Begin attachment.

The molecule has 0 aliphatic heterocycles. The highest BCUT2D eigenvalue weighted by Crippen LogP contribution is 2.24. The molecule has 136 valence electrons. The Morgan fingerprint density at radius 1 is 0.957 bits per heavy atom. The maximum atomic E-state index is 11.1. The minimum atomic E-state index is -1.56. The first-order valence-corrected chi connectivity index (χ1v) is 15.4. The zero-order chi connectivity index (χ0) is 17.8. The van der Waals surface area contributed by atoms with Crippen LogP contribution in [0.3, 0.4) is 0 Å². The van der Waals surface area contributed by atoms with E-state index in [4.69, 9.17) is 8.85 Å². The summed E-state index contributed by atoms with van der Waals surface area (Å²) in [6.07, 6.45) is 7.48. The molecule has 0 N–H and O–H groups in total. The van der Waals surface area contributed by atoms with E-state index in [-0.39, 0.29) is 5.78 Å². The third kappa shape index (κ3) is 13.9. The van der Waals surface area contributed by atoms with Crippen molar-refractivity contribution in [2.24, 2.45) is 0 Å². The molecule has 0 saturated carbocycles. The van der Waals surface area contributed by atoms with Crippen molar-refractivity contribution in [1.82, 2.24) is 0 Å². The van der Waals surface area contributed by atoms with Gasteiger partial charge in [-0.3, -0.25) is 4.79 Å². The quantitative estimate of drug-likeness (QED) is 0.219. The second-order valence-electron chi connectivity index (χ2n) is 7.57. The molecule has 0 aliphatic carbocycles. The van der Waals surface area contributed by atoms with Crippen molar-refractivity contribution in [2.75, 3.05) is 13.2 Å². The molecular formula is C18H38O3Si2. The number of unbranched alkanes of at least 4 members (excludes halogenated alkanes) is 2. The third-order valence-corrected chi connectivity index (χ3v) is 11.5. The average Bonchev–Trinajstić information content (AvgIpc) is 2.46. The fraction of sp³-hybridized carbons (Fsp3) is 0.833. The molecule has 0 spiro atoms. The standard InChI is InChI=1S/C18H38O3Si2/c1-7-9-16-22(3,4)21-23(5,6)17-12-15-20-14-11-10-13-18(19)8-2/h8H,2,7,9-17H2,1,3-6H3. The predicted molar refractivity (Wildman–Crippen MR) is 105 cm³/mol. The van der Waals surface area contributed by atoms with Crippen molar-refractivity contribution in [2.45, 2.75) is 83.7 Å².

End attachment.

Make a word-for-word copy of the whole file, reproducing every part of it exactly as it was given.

The molecule has 0 aliphatic heterocycles. The highest BCUT2D eigenvalue weighted by Crippen LogP contribution is 2.24. The molecule has 136 valence electrons. The Morgan fingerprint density at radius 1 is 0.957 bits per heavy atom. The maximum atomic E-state index is 11.1. The minimum atomic E-state index is -1.56. The first-order valence-corrected chi connectivity index (χ1v) is 15.4. The zero-order chi connectivity index (χ0) is 17.8. The van der Waals surface area contributed by atoms with Crippen LogP contribution in [0.3, 0.4) is 0 Å². The van der Waals surface area contributed by atoms with E-state index in [4.69, 9.17) is 8.85 Å². The summed E-state index contributed by atoms with van der Waals surface area (Å²) in [6.07, 6.45) is 7.48. The molecule has 0 N–H and O–H groups in total. The van der Waals surface area contributed by atoms with E-state index in [-0.39, 0.29) is 5.78 Å². The third kappa shape index (κ3) is 13.9. The van der Waals surface area contributed by atoms with Crippen molar-refractivity contribution in [2.24, 2.45) is 0 Å². The molecule has 0 saturated carbocycles. The van der Waals surface area contributed by atoms with Crippen molar-refractivity contribution in [1.82, 2.24) is 0 Å². The van der Waals surface area contributed by atoms with Gasteiger partial charge in [-0.3, -0.25) is 4.79 Å². The quantitative estimate of drug-likeness (QED) is 0.219. The second-order valence-electron chi connectivity index (χ2n) is 7.57. The molecule has 0 aliphatic carbocycles. The van der Waals surface area contributed by atoms with Crippen molar-refractivity contribution in [2.75, 3.05) is 13.2 Å². The molecular formula is C18H38O3Si2. The number of unbranched alkanes of at least 4 members (excludes halogenated alkanes) is 2. The third-order valence-corrected chi connectivity index (χ3v) is 11.5. The average Bonchev–Trinajstić information content (AvgIpc) is 2.46. The fraction of sp³-hybridized carbons (Fsp3) is 0.833. The molecule has 0 spiro atoms. The standard InChI is InChI=1S/C18H38O3Si2/c1-7-9-16-22(3,4)21-23(5,6)17-12-15-20-14-11-10-13-18(19)8-2/h8H,2,7,9-17H2,1,3-6H3. The predicted molar refractivity (Wildman–Crippen MR) is 105 cm³/mol. The van der Waals surface area contributed by atoms with Crippen molar-refractivity contribution in [2.45, 2.75) is 83.7 Å².